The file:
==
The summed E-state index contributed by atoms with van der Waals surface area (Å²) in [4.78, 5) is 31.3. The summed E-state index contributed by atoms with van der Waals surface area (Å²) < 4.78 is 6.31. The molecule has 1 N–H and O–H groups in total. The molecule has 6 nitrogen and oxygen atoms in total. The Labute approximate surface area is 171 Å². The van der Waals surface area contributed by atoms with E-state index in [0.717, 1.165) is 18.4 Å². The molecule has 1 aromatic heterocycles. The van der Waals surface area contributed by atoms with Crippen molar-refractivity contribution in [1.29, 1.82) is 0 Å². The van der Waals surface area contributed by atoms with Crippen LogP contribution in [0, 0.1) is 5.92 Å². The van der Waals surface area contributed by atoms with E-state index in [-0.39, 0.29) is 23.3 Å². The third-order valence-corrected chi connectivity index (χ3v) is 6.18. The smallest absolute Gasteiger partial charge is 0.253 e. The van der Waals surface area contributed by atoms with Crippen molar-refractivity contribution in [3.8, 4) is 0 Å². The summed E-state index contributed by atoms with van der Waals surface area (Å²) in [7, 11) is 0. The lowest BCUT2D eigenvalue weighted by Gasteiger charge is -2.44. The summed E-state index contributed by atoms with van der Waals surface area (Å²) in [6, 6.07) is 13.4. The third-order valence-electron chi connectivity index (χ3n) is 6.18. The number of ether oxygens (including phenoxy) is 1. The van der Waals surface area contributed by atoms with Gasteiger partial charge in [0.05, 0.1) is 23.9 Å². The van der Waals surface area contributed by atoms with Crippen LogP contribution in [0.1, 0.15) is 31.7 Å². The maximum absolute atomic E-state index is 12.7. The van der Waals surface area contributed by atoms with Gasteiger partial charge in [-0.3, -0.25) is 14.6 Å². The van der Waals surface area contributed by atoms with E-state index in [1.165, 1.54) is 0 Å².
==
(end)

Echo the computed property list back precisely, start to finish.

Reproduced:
The summed E-state index contributed by atoms with van der Waals surface area (Å²) in [4.78, 5) is 31.3. The summed E-state index contributed by atoms with van der Waals surface area (Å²) < 4.78 is 6.31. The molecule has 1 N–H and O–H groups in total. The molecule has 6 nitrogen and oxygen atoms in total. The Labute approximate surface area is 171 Å². The van der Waals surface area contributed by atoms with E-state index in [0.717, 1.165) is 18.4 Å². The molecule has 1 aromatic heterocycles. The van der Waals surface area contributed by atoms with Crippen molar-refractivity contribution in [1.29, 1.82) is 0 Å². The van der Waals surface area contributed by atoms with Crippen LogP contribution in [0, 0.1) is 5.92 Å². The van der Waals surface area contributed by atoms with E-state index in [-0.39, 0.29) is 23.3 Å². The third-order valence-corrected chi connectivity index (χ3v) is 6.18. The smallest absolute Gasteiger partial charge is 0.253 e. The van der Waals surface area contributed by atoms with Crippen molar-refractivity contribution in [3.8, 4) is 0 Å². The summed E-state index contributed by atoms with van der Waals surface area (Å²) in [7, 11) is 0. The lowest BCUT2D eigenvalue weighted by Gasteiger charge is -2.44. The summed E-state index contributed by atoms with van der Waals surface area (Å²) in [6, 6.07) is 13.4. The third-order valence-electron chi connectivity index (χ3n) is 6.18. The number of ether oxygens (including phenoxy) is 1. The van der Waals surface area contributed by atoms with Gasteiger partial charge in [0.05, 0.1) is 23.9 Å². The van der Waals surface area contributed by atoms with Crippen LogP contribution in [0.1, 0.15) is 31.7 Å². The maximum absolute atomic E-state index is 12.7. The van der Waals surface area contributed by atoms with Gasteiger partial charge in [-0.3, -0.25) is 14.6 Å². The van der Waals surface area contributed by atoms with E-state index in [1.165, 1.54) is 0 Å².